Recipe: stir-fried baby bok choy
There are a few spaces left in the Food and Light workshop to be held in Boulder, Colorado on August 2-3, 2011. If you want to take your food photography skills to the next level, if you’re in a rut, or even if you are just getting started – it’s a great opportunity to learn, work hard, make friends, eat amazing food, have fun, and experience a little bit of glorious downtown Boulder in summer.
shooting in my home studio
We have a rock ’em, sock ’em line-up of instructors who were not only selected for their stunning body of work, but for their ability to teach and teach well. I’m quite proud of this team because our collaboration from the beginning has been cooperative, jovial, enthusiastic and most importantly – we are all focused on providing the best experiences for our workshop attendees. In a month, we will be sending out a questionnaire to Food and Light 2011 participants to gauge what each person’s skill level is and to find out what topics they want us to cover and what specifics they want to be addressed. It’s highly customized to the individuals because we only spend a small fraction of the workshop giving lectures. Most of the time is spent shooting and working one-on-one with the instructors.
matt is a our canon man (photo courtesy of matt wright)
Did I mention that Matt wrote a photography manual to raise money for Japan’s relief efforts? He did. He’s amazing.
This year we’re changing things up a bit and spending our second day of the workshop in a restaurant setting at The Kitchen Upstairs. We’ve got the whole place to ourselves! The first day will still be at that beautiful light-filled Rembrandt Yard art gallery we booked last year. This way we can get some studio work at the gallery, some dynamic shooting at the restaurant, and a group family-style lunch at the restaurant (fun!!!). I’m even going to request Diane’s *favorite* waiter :)
todd working the cake (photo courtesy of white on rice couple)
Besides the fundamentals, we plan to cover: styling, composition, motion, lighting (natural and artificial), and we’re adding a short session on digital post-processing. Our sponsor Pro Photo Rental will be providing Canon and Nikon pro lenses for attendees to test drive. That’s super awesome. As stated on the website: Our goal is to not only teach you the fundamentals of food photography and food styling, but to give you the tools to continue learning when the workshop is over. So I hope you’ll consider joining us because it’s going to be a blast!
diane in the studio (photo courtesy of white on rice couple)
There’s never a free moment around here and that’s largely because I cram as much as I can into my calendar. My friend is writing up her dissertation and I read with some horror that she hadn’t been eating well a few weeks ago. At Cornell, when close friends were “in the cave”, I whipped up a few batches of food for them so they wouldn’t have to worry about cooking/feeding themselves. It’s only natural that I’d offer to bring her some food. Ya gotta eat, right?! I asked if she liked beef and broccoli, hot and sour soup, kung pao chicken, bok choy… She said she’d love anything I made. I hope she likes bok choy.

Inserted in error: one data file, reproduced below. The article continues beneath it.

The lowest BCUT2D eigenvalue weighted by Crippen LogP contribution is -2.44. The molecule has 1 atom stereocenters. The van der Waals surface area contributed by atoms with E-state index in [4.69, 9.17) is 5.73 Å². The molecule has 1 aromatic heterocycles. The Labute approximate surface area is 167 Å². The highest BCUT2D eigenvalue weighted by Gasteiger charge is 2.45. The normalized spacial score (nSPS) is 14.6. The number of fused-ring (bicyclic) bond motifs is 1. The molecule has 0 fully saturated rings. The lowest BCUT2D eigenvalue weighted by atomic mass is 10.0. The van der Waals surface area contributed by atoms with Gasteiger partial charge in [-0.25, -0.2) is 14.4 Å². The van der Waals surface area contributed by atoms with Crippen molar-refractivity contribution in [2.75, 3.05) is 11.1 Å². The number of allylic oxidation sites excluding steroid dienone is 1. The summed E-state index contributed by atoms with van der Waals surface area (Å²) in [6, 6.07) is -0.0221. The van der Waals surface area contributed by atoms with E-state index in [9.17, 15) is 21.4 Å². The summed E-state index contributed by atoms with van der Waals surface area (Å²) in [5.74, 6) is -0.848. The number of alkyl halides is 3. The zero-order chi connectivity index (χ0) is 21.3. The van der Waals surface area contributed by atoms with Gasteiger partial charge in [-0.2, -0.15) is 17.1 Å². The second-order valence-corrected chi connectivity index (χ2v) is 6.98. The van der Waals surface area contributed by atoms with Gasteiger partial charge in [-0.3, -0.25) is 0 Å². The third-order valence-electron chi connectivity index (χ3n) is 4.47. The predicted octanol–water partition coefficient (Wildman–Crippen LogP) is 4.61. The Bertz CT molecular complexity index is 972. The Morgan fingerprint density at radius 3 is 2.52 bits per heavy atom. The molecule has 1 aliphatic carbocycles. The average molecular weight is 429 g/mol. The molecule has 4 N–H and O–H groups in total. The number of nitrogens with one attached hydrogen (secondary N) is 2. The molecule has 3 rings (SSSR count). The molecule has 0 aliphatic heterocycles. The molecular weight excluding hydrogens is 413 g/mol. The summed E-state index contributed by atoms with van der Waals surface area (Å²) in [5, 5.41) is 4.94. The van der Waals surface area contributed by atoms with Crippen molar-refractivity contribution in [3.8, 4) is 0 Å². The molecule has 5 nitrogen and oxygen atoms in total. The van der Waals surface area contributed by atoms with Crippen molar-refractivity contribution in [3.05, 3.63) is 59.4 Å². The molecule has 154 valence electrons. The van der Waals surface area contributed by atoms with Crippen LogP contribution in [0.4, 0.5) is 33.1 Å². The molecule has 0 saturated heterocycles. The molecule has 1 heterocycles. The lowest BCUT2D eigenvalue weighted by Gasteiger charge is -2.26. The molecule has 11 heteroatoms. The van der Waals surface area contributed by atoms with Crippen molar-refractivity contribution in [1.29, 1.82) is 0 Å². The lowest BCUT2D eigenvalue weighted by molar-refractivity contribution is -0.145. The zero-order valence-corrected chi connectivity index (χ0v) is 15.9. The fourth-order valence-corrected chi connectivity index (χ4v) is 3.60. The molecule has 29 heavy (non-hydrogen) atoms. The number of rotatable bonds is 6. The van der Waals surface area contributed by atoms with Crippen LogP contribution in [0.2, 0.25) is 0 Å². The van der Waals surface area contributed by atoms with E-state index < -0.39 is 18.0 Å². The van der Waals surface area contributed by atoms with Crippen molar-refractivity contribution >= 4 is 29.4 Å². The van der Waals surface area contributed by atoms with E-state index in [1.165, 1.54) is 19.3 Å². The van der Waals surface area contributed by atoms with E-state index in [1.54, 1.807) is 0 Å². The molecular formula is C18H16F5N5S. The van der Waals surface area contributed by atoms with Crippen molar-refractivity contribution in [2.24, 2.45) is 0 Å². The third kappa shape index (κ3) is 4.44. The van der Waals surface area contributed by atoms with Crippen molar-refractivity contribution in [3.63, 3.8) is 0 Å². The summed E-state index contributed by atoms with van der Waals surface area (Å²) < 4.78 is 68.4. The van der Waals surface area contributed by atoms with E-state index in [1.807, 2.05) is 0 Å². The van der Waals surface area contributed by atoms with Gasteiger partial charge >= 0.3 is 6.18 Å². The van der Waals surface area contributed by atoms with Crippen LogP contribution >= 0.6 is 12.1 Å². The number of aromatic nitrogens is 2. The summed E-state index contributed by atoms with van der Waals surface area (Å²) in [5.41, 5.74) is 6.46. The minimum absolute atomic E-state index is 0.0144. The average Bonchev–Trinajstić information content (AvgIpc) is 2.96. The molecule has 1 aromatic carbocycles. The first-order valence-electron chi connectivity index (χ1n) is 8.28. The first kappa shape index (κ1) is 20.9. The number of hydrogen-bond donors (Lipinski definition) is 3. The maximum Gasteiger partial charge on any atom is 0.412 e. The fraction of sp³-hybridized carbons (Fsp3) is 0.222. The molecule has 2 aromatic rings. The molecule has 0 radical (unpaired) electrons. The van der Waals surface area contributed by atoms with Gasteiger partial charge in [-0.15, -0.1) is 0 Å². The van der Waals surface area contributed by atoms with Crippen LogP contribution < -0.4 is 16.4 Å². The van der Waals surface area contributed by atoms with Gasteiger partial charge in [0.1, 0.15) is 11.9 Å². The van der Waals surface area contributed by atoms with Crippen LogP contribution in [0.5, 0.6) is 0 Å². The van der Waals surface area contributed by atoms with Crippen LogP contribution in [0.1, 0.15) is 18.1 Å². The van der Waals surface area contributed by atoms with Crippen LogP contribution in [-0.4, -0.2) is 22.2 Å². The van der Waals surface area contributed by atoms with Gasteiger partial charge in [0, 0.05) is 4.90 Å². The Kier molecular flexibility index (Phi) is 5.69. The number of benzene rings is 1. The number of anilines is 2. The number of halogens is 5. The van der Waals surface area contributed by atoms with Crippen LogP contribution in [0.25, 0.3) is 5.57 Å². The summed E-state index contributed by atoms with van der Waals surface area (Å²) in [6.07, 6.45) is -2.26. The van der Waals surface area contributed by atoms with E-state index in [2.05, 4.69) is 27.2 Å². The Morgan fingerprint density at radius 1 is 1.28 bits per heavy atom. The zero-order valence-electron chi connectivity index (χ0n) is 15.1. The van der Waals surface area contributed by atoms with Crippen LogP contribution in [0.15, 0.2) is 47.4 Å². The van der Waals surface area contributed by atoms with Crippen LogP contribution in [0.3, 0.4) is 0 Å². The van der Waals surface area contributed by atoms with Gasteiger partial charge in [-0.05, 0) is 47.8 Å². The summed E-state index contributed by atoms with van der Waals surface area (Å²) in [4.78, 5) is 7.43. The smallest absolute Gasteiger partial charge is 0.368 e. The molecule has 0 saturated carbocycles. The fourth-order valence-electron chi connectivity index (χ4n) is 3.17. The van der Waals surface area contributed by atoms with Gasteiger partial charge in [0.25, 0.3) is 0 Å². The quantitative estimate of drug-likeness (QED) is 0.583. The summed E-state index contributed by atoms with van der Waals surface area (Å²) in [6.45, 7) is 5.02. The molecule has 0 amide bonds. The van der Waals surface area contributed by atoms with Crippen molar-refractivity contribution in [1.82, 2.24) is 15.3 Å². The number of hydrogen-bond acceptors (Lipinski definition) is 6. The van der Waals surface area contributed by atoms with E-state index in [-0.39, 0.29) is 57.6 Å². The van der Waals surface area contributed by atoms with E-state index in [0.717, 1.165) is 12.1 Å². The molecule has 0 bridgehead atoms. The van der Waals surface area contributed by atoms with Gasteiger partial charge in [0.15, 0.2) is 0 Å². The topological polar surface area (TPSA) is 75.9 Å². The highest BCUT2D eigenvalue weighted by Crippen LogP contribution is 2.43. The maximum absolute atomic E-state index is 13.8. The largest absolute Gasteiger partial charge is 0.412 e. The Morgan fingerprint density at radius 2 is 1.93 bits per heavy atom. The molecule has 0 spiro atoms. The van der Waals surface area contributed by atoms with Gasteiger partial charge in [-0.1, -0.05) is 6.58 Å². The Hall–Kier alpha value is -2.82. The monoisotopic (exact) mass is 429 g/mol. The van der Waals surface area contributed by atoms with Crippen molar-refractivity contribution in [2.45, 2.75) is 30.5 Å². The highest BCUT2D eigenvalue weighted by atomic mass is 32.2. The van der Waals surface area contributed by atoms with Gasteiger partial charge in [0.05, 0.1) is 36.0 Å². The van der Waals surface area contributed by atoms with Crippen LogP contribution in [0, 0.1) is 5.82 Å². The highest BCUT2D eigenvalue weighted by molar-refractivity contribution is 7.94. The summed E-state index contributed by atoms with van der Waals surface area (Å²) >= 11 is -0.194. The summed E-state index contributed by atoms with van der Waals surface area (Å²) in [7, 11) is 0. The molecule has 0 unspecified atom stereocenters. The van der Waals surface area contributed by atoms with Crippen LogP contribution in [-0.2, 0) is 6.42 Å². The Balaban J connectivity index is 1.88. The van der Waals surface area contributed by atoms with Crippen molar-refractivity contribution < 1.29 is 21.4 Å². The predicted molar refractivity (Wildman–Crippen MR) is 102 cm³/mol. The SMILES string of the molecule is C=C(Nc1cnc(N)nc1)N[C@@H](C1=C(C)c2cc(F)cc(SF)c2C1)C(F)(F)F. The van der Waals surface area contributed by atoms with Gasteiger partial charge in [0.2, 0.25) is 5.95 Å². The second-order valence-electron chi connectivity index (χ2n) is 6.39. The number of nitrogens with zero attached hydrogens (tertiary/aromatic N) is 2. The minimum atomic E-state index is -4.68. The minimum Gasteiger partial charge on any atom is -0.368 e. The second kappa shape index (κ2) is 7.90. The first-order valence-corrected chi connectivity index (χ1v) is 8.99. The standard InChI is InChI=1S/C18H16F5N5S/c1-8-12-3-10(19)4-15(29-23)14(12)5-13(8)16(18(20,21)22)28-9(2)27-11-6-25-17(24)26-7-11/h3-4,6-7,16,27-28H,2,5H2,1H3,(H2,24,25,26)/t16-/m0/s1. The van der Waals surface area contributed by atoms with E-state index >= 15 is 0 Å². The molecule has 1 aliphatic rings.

baby bok choy (because baby everything is cuter)
lop off the base
I doubled everything I made for my friend since most of the effort in Chinese cooking is the chopping – that way I could feed my household as well as her. I am all about the greens lately. Just craving them like crazy because I want wholesome, simple food. And that means my mom’s cooking. It’s nothing fancy, but it’s incredibly good.
slice the heart in half
Baby bok choy is usually pretty clean, but give it a good rinse in water to get rid of any silt on the leaves or between the ribs. I shake off as much excess water from the bok choy as I can before stir-frying. Since I doubled this recipe, you might think I cooked the whole thing in one go. Nope. I’ve discovered (through trial and much error) that my sauté pan can handle a maximum of a pound of bok choy. If you crowd the pan too much, everything just steams and wilts. So be patient and cook a pound at a time.
washed and shaken dry
stir-fry in oil and a little salt
That’s it – (baby) bok choy, oil, and salt. So simple and yet incredibly satisfying and good for you. It’s a fantastic side dish, but I also love to eat a pile of the greens with a small bowl of rice or with a bowl of hot Chinese noodle soup. That is good stuff. I get baby bok choy in the Asian grocery store although I’ve seen it on rare occasion at regular grocery stores (although they usually look pretty tired).
the hearts are sweet
Stir-Fried Baby Bok Choy
1 lb. baby bok choy
2 tbsps vegetable oil (something without flavor – not sesame or olive)
salt to taste
Trim the base of each bok choy bunch and peel away any bad outer leaves. Remove loose leaves from the bunch, but if they’re in good shape – save them. Slice the hearts in half. Wash the good loose leaves and hearts in water and drain. Heat 2 tablespoons of vegetable oil in a large sauté pan. When the oil is hot, add all of the bok choy at once. Stir-fry a few minutes and sprinkle salt to taste (like 1/2 teaspoon, but it varies). The bok choy is done when the leaves wilt and turn dark green. The white stalks will soften. It took me about 7 minutes. Remove from heat and serve. Serves four as a side dish.